The Premier League has commissioned an economic analysis of proposals in the Crouch Report, which the top flight says will be damaging to the league’s position as the most successful football competition globally, as well as a source of jobs and revenue in the wider economy.
‘The Fan-Led Review’s recommendations have the potential to deter investment, impose very significant costs across the industry and restrict competitiveness, particularly internationally,’ the letter stated.
‘The continued success of the Premier League is fundamental to the health of the entire football pyramid.’
The top flight reiterated its position that it supports greater regulation, but not a new and expensive statutory body created by law, which would have to be funded by football, with the Premier League being the source of funds.
Culture Secretary Nadine Dorries has given her response to a fan-led review of football. The review was run by former sports minister Tracey Crouch
The league wants to convince the government that it is prepared to implement much of what is proposed in the Crouch Report, including tougher tests for owners and directors, with the FA acting as a regulator, and therefore there would be no need for external regulation.
The Premier League may hope to persuade Conservative MPs that more costly statutory regulation – the Taxpayers’ Alliance recently estimated more than 1,000 regulators in the UK cost north of £200 billion – is not the way to go.
Premier League is set to contribute £1.6 billion to the football period during next three years
Crouch has said previously that an independent regulator for football would be likely to have around 50 staff and cost £5 million to set up.
In putting forward the Government’s position in late April, Dorries said: ‘We are now committed to fundamental reform, putting football on a more sustainable financial path, strengthening corporate governance of clubs and increasing the influence fans have in the running of the national game.’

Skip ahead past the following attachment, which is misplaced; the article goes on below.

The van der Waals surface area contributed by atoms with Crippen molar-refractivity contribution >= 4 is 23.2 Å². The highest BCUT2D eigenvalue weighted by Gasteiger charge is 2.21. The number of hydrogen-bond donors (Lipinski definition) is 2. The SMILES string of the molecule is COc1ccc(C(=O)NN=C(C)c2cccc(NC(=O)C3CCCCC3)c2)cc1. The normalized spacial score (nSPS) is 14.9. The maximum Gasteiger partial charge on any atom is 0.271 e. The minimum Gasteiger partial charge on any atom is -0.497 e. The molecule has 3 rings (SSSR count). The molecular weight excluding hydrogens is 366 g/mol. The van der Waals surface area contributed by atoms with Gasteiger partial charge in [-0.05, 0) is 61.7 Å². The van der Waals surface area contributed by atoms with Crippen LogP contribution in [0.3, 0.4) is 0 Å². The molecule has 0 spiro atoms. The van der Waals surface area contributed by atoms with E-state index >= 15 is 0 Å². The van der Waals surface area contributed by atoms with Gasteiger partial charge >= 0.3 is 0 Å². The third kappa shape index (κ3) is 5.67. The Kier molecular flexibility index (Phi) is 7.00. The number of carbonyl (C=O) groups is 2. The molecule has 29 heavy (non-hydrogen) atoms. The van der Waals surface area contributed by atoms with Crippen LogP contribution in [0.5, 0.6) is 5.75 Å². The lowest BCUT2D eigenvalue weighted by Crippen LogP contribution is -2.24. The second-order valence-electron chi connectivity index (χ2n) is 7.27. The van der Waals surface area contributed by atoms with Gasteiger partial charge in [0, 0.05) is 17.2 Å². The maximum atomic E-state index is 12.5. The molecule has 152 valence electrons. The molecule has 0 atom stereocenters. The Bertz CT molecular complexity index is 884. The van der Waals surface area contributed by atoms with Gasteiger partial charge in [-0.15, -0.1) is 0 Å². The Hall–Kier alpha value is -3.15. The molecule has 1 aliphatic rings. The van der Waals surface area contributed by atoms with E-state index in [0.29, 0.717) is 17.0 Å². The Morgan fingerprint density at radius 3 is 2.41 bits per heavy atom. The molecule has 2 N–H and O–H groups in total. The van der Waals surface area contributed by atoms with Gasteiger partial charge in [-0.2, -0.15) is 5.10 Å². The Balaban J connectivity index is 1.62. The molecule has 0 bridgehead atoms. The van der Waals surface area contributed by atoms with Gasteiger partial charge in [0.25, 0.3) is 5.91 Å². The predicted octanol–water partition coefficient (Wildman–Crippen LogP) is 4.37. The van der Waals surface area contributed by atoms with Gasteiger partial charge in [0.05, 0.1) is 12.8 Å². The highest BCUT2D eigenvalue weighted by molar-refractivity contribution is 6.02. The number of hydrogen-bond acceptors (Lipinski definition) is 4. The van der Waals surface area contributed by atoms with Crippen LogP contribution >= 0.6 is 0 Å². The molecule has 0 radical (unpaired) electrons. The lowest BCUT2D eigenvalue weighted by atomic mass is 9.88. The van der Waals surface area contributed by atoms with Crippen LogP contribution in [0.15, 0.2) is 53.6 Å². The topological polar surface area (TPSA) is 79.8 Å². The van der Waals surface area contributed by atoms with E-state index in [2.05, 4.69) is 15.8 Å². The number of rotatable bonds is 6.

Crouch expressed concern that the Government did not include plans for a regulator in this week’s Queen’s Speech.
‘While fans will be reassured by the commitment to an independent regulator and its powers, they will remain nervous that this commitment will be delayed or watered down by the vested and conflicted interests in the game which have resisted the much-needed reform for so long,’ she said.
Football regulator would aim to protect all clubs from unscrupulous owners
Legislation to create a regulator could be brought forward before the next election, due in 2024.
In the meantime, the Government has told the football authorities to work out a new model for financial distribution that provides greater support for lower league clubs and mitigated the impact of parachute payments, which distort competition in the Championship, in particular
The Premier League is set to share £1.6 billion with the football pyramid over the next three years, but the EFL has asked for a significant increase, which would push the total towards £2.5 billion, according to The Times.